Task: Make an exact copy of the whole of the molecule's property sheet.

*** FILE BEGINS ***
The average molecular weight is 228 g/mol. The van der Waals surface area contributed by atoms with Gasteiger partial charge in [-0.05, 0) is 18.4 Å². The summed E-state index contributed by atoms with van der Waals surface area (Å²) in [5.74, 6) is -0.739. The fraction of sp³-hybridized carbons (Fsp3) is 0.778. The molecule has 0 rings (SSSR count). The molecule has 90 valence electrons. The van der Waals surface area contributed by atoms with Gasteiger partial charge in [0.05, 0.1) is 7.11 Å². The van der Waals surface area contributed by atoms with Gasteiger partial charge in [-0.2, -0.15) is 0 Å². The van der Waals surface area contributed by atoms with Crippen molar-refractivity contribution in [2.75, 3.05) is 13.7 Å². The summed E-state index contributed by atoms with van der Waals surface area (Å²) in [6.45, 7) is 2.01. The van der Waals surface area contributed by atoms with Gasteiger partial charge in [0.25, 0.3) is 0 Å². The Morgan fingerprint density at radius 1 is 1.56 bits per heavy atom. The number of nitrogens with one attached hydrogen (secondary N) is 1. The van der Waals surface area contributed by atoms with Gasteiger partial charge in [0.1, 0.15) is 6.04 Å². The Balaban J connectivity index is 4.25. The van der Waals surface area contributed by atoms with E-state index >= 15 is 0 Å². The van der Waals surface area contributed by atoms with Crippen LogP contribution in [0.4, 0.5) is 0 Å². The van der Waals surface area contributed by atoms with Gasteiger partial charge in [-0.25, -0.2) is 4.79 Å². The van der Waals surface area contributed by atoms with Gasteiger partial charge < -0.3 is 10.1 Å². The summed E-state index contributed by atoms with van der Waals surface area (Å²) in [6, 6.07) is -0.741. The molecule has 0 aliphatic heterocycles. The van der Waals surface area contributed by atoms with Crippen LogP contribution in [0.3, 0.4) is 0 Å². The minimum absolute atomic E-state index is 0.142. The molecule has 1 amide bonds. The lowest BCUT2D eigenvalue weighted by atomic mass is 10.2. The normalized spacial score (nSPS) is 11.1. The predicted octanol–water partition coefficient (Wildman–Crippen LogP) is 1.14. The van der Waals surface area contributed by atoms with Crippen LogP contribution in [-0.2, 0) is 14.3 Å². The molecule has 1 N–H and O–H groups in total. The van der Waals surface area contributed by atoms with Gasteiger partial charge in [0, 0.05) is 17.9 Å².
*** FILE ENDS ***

The average molecular weight is 228 g/mol. The van der Waals surface area contributed by atoms with Gasteiger partial charge in [-0.05, 0) is 18.4 Å². The summed E-state index contributed by atoms with van der Waals surface area (Å²) in [5.74, 6) is -0.739. The fraction of sp³-hybridized carbons (Fsp3) is 0.778. The molecule has 0 rings (SSSR count). The molecule has 90 valence electrons. The van der Waals surface area contributed by atoms with Gasteiger partial charge in [0.05, 0.1) is 7.11 Å². The van der Waals surface area contributed by atoms with Gasteiger partial charge in [-0.2, -0.15) is 0 Å². The van der Waals surface area contributed by atoms with Crippen molar-refractivity contribution in [2.75, 3.05) is 13.7 Å². The summed E-state index contributed by atoms with van der Waals surface area (Å²) in [6.45, 7) is 2.01. The van der Waals surface area contributed by atoms with Gasteiger partial charge in [0.25, 0.3) is 0 Å². The Morgan fingerprint density at radius 1 is 1.56 bits per heavy atom. The number of nitrogens with one attached hydrogen (secondary N) is 1. The van der Waals surface area contributed by atoms with Gasteiger partial charge in [0.1, 0.15) is 6.04 Å². The Balaban J connectivity index is 4.25. The van der Waals surface area contributed by atoms with E-state index >= 15 is 0 Å². The van der Waals surface area contributed by atoms with Crippen LogP contribution in [0.4, 0.5) is 0 Å². The van der Waals surface area contributed by atoms with Gasteiger partial charge in [-0.25, -0.2) is 4.79 Å². The van der Waals surface area contributed by atoms with Gasteiger partial charge < -0.3 is 10.1 Å². The summed E-state index contributed by atoms with van der Waals surface area (Å²) in [6, 6.07) is -0.741. The molecule has 0 aliphatic heterocycles. The van der Waals surface area contributed by atoms with Crippen LogP contribution in [0.3, 0.4) is 0 Å². The minimum absolute atomic E-state index is 0.142. The molecule has 1 amide bonds. The lowest BCUT2D eigenvalue weighted by atomic mass is 10.2. The normalized spacial score (nSPS) is 11.1. The predicted octanol–water partition coefficient (Wildman–Crippen LogP) is 1.14. The van der Waals surface area contributed by atoms with Crippen LogP contribution in [-0.2, 0) is 14.3 Å². The molecule has 1 N–H and O–H groups in total. The van der Waals surface area contributed by atoms with Gasteiger partial charge in [0, 0.05) is 17.9 Å².